Landmark TBLGQ Discrimination SCOTUS Cases To Be Argued Next Month

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If you’re wondering why Laverne Cox as she walked the Emmy red carpet with ACLU staff attorney Chase Strangio was carrying a rainbow clutch purse with the October 8 date on it, the words Title VII’ and ‘Supreme Court’ on it, I’m about to tell you why.

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When the calendar page flips to October, on the first Monday of the month (October 7), the 2019-2020 Supreme Court session will start.    After they take their traditional photo, the next day on October 8, the justices will hear arguments in three landmark TBLGQ workplace discrimination cases that will have a profound impact on all TBLGQ persons in the United States

Those landmark cases will determine whether TBLGQ Americans are covered under Title VII of the Civil Rights Act of 1964

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Two of the three cases, Zarda v. Altitude Express and Bostock vs Clayton County Georgia have been consolidated, and will determine whether anti-gay discrimination is a form of sex discrimination. 

The late Donald Zarda filed suit against Altitude Express after the skydiver was terminated by them in 2010 for being gay.   Zarda diedas the result of a base jumping accident in Switzerland, and his family elected to continue the case.

Gerald Bostock filed suit against Clayton County after he was terminated from his job by Clayton County in 2013 after it reveled to coworkers he’d joined a gay softball league.

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Harris Funeral Homes v EEOCis a trans specific case that will determine whether anti-trans discrimination is a form of sex discrimination.   Aimee Stephens was fired by the funeral home in 2014after informing her employer she was beginning transitionThe Sixth Circuit already has positive case law backing up trans workers in previous discrimination cases that conclude anti-trans discrimination is a form of sex discrimination .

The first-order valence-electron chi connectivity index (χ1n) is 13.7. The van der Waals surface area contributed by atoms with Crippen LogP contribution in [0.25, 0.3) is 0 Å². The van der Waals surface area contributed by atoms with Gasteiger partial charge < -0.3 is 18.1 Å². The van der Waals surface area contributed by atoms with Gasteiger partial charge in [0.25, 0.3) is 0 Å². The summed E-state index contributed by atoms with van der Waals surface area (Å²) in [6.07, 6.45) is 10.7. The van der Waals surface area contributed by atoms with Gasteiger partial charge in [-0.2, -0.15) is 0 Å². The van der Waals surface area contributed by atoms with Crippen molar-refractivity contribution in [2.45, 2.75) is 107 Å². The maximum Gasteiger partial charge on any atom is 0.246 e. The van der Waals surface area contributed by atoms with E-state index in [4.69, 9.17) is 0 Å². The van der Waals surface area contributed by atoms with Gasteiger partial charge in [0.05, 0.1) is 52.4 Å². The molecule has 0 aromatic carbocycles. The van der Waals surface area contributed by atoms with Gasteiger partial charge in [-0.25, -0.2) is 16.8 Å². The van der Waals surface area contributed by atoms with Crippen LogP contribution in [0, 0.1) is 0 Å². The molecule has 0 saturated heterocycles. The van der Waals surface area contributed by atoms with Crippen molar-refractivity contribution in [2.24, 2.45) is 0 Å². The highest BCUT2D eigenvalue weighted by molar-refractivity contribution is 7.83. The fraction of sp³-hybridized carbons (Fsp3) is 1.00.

The funeral home and the Trump Administration are trying to argue otherwise.

The ACLU is arguing the Zarda and Harris SCOTUS cases, while an Atlanta area legal firm is arguing the Bostock SCOTUS case.While all these cases are being argued on the basis of whether Title VII of the 1964 Civil Rights Act applies to anti-TBLGQ discrimination, these cases will affect all federal laws banning discrimination on the basis of sex including Title X of the Education Amendments of 1972 and the Fair Housing Act. 

The Trump Administration and the (in)Justice Department are arguing to make it legal to fire LGBTQ workers. If that happens, it won’t be just TBLGQ people who are negatively affected by such an unjust ruling. If you are a cis hetero person perceived to be LGBTQ, you could also be fired as well.While I’m hoping that five justices will reject that BS argument, with Kavanaugh and Gorsuch on the Court, it’s possible we’ll have an adverse 5-4 ruling.Then again we could get one that goes the other way

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We won’t know for certain until the June end of theSCOTUS 2019-2020 term At that time we will either be celebrating a landmark win, or a legal setback that will add years to our battle for TBLGQ human rights coverage.

I’m hoping and praying it’s a landmark win.

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